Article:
It was my husband’s birthday yesterday, but he was not here. I was home alone while he was working much too hard on a gig in New York City. We often joke that the success of our long marriage is that we spend more time apart than together. Apparently, missing each other is good for the heart. Nonetheless, I was feeling lonely and blue.
I spent some good quiet time in the barn after I fed the girls their dinner. I brushed them and picked their feet extra carefully. I realize how lucky I am to have these two beautiful horses, but as I walked up to the house, I still felt sad that Mark wasn’t inside, finishing up his day in his office. I had Stella, the love dog, to greet me, and she spent a good part of the evening driving me crazy with an insatiable desire to play, play, play. I kept reminding myself that I should be grateful that she is healthy enough now after her serious bout with Ehrlichia disease to want to play with me. Eventually, I tired her out so she calmed down.
I had plenty of friends that I could call, but I didn’t really feel like having any conversation. Sometimes, I feel most alone when I’m in a room full of other people having conversations. I really just wanted to be with my honey, sitting together on the couch. I reminded myself that I had been teaching my daughter to learn to enjoy herself by herself. I was an only child, as she is, and there were many times when I was afraid to be alone in my life. That no longer happens, but it did seem like I needed to follow my own advice. For the last few weeks, my home has been full of activity. We just had a wonderful visit here with a very close friend that we love very much. I’ve been telling myself that I was looking forward to a chance to be alone and recalibrate and balance myself again. So, here I am, and out of the blue, I’m feeling lonely.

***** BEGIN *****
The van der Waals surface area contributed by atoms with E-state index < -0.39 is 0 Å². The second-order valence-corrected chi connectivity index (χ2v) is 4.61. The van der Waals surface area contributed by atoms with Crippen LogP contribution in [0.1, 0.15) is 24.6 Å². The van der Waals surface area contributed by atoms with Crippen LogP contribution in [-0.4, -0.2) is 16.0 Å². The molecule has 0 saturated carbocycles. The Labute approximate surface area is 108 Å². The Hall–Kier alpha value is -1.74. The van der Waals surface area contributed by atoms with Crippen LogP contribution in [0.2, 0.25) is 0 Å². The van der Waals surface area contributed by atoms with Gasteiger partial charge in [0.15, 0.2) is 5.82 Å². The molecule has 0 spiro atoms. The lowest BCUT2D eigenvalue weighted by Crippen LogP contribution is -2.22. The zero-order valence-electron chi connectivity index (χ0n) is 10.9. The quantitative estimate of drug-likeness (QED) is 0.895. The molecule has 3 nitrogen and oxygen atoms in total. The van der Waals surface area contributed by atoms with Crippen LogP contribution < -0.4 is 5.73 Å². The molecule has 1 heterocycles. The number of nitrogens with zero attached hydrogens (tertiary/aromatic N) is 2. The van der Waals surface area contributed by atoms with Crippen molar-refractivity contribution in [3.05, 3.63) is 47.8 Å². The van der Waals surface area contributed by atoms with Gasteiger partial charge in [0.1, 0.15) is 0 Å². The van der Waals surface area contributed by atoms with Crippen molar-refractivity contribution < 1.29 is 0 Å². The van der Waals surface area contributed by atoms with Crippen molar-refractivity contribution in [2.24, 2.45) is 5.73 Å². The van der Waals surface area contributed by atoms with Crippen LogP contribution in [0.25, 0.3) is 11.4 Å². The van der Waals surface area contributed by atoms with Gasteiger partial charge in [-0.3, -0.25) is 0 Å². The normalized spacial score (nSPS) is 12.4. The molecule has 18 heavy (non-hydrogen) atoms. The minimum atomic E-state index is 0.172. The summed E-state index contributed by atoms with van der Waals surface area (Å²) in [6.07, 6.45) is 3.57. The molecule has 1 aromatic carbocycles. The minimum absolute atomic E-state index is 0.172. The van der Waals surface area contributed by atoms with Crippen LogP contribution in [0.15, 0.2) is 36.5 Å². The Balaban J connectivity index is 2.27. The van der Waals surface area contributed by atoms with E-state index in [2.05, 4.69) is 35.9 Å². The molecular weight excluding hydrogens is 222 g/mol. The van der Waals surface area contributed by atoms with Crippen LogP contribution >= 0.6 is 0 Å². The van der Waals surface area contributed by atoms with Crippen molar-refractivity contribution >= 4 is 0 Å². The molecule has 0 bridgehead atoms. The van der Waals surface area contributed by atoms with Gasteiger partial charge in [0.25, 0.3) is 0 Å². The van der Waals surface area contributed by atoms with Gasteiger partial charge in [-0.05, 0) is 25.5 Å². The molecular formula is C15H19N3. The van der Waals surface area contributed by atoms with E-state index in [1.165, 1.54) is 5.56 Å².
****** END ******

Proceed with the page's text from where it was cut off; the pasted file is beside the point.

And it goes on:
I thought about something that Thomas Merton said: “Yet it is in this loneliness that the deepest activities begin. It is here that you discover act without motion, labor that is profound repose, vision in obscurity, and, beyond all desire, a fulfillment whose limits extend to infinity…The man who fears to be alone will never be anything but lonely, no matter how much he may surround himself with people. But the man who learns, in solitude and recollection, to be at peace with his own loneliness, and to prefer its reality to the illusion of merely natural companionship, comes to know the invisible companionship of God… I shall lead you through the loneliness, the solitude you will not understand; but it is my shortcut to your soul.”
I decided to sit with it. Don’t turn on the TV or watch a movie. Don’t pick up the phone and call someone. Just refill the well and clear the static out of my brain. I imagined a full moon over a calm lake surrounded by tall pine trees. I felt my muscles relax and my thoughts float away in the clear sky. By the time I took the dog out for her last call, I was at ease in the silence, happy to be in my yard in the deep dark with mother Luna, the bright moon overhead. Contentment spread like a blanket over my little world.
I was asleep by the time my husband got back to his hotel and called me. So deep asleep that I wasn’t really able to talk to him. “Miss me?” he asked. Yes, but it’s okay.